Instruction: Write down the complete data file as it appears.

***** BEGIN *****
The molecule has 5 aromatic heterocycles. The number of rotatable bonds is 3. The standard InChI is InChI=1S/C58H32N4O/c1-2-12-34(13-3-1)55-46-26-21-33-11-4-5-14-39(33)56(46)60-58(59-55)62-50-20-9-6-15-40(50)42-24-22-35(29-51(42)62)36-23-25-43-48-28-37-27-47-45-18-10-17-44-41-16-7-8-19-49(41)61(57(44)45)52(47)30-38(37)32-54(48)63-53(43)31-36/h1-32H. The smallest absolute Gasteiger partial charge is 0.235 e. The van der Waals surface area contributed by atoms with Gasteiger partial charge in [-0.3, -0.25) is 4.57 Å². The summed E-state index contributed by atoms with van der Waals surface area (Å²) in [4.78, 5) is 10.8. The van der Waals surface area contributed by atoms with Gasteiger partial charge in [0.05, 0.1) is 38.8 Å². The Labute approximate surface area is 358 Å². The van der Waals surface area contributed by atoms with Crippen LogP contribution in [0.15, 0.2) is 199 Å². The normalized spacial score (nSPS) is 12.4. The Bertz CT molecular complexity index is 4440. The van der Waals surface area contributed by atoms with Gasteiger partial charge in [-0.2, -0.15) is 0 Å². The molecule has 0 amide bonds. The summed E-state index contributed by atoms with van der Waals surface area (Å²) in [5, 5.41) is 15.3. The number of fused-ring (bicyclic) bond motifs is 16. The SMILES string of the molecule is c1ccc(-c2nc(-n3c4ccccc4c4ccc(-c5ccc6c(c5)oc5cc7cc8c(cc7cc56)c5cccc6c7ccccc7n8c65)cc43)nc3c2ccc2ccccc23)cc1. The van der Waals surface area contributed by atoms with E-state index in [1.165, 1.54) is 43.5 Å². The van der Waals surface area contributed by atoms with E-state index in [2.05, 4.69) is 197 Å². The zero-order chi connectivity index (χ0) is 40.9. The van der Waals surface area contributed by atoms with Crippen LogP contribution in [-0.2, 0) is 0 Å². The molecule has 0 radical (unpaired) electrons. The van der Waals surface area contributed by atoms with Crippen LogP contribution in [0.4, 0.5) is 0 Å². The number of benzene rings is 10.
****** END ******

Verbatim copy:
The molecule has 5 aromatic heterocycles. The number of rotatable bonds is 3. The standard InChI is InChI=1S/C58H32N4O/c1-2-12-34(13-3-1)55-46-26-21-33-11-4-5-14-39(33)56(46)60-58(59-55)62-50-20-9-6-15-40(50)42-24-22-35(29-51(42)62)36-23-25-43-48-28-37-27-47-45-18-10-17-44-41-16-7-8-19-49(41)61(57(44)45)52(47)30-38(37)32-54(48)63-53(43)31-36/h1-32H. The smallest absolute Gasteiger partial charge is 0.235 e. The van der Waals surface area contributed by atoms with Gasteiger partial charge in [-0.3, -0.25) is 4.57 Å². The summed E-state index contributed by atoms with van der Waals surface area (Å²) in [4.78, 5) is 10.8. The van der Waals surface area contributed by atoms with Gasteiger partial charge in [0.05, 0.1) is 38.8 Å². The Labute approximate surface area is 358 Å². The van der Waals surface area contributed by atoms with Crippen LogP contribution in [0.15, 0.2) is 199 Å². The normalized spacial score (nSPS) is 12.4. The Bertz CT molecular complexity index is 4440. The van der Waals surface area contributed by atoms with Gasteiger partial charge in [-0.2, -0.15) is 0 Å². The molecule has 0 amide bonds. The summed E-state index contributed by atoms with van der Waals surface area (Å²) in [5, 5.41) is 15.3. The number of fused-ring (bicyclic) bond motifs is 16. The SMILES string of the molecule is c1ccc(-c2nc(-n3c4ccccc4c4ccc(-c5ccc6c(c5)oc5cc7cc8c(cc7cc56)c5cccc6c7ccccc7n8c65)cc43)nc3c2ccc2ccccc23)cc1. The van der Waals surface area contributed by atoms with E-state index in [1.165, 1.54) is 43.5 Å². The van der Waals surface area contributed by atoms with E-state index in [2.05, 4.69) is 197 Å². The zero-order chi connectivity index (χ0) is 40.9. The van der Waals surface area contributed by atoms with Crippen LogP contribution in [-0.2, 0) is 0 Å². The molecule has 0 radical (unpaired) electrons. The van der Waals surface area contributed by atoms with Crippen LogP contribution in [0.4, 0.5) is 0 Å². The number of benzene rings is 10.